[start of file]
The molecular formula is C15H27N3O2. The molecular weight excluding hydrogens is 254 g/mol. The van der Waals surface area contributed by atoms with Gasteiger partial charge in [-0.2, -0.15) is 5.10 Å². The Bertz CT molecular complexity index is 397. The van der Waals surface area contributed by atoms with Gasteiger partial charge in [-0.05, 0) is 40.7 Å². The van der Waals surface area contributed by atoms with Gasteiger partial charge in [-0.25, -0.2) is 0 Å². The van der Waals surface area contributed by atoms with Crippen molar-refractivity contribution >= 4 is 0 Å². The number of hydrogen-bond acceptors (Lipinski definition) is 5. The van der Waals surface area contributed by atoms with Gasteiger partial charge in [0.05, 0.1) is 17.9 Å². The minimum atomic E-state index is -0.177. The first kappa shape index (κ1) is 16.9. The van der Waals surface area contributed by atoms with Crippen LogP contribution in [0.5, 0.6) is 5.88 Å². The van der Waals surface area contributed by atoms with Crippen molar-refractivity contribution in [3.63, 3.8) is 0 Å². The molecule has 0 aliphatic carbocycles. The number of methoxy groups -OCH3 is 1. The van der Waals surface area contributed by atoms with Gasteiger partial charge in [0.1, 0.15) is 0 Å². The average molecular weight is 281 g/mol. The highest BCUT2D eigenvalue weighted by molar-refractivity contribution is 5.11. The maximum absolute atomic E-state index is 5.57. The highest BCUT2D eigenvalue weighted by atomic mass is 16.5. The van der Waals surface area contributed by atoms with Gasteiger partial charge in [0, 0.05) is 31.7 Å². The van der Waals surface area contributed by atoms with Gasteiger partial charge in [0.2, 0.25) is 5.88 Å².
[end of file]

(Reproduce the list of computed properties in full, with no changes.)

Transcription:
The molecular formula is C15H27N3O2. The molecular weight excluding hydrogens is 254 g/mol. The van der Waals surface area contributed by atoms with Gasteiger partial charge in [-0.2, -0.15) is 5.10 Å². The Bertz CT molecular complexity index is 397. The van der Waals surface area contributed by atoms with Gasteiger partial charge in [-0.05, 0) is 40.7 Å². The van der Waals surface area contributed by atoms with Gasteiger partial charge in [-0.25, -0.2) is 0 Å². The van der Waals surface area contributed by atoms with Crippen molar-refractivity contribution >= 4 is 0 Å². The number of hydrogen-bond acceptors (Lipinski definition) is 5. The van der Waals surface area contributed by atoms with Gasteiger partial charge in [0.05, 0.1) is 17.9 Å². The minimum atomic E-state index is -0.177. The first kappa shape index (κ1) is 16.9. The van der Waals surface area contributed by atoms with Crippen LogP contribution in [0.5, 0.6) is 5.88 Å². The van der Waals surface area contributed by atoms with Crippen molar-refractivity contribution in [3.63, 3.8) is 0 Å². The molecule has 0 aliphatic carbocycles. The number of methoxy groups -OCH3 is 1. The van der Waals surface area contributed by atoms with Gasteiger partial charge in [0.1, 0.15) is 0 Å². The average molecular weight is 281 g/mol. The highest BCUT2D eigenvalue weighted by molar-refractivity contribution is 5.11. The maximum absolute atomic E-state index is 5.57. The highest BCUT2D eigenvalue weighted by atomic mass is 16.5. The van der Waals surface area contributed by atoms with Gasteiger partial charge in [0, 0.05) is 31.7 Å². The van der Waals surface area contributed by atoms with Gasteiger partial charge in [0.2, 0.25) is 5.88 Å².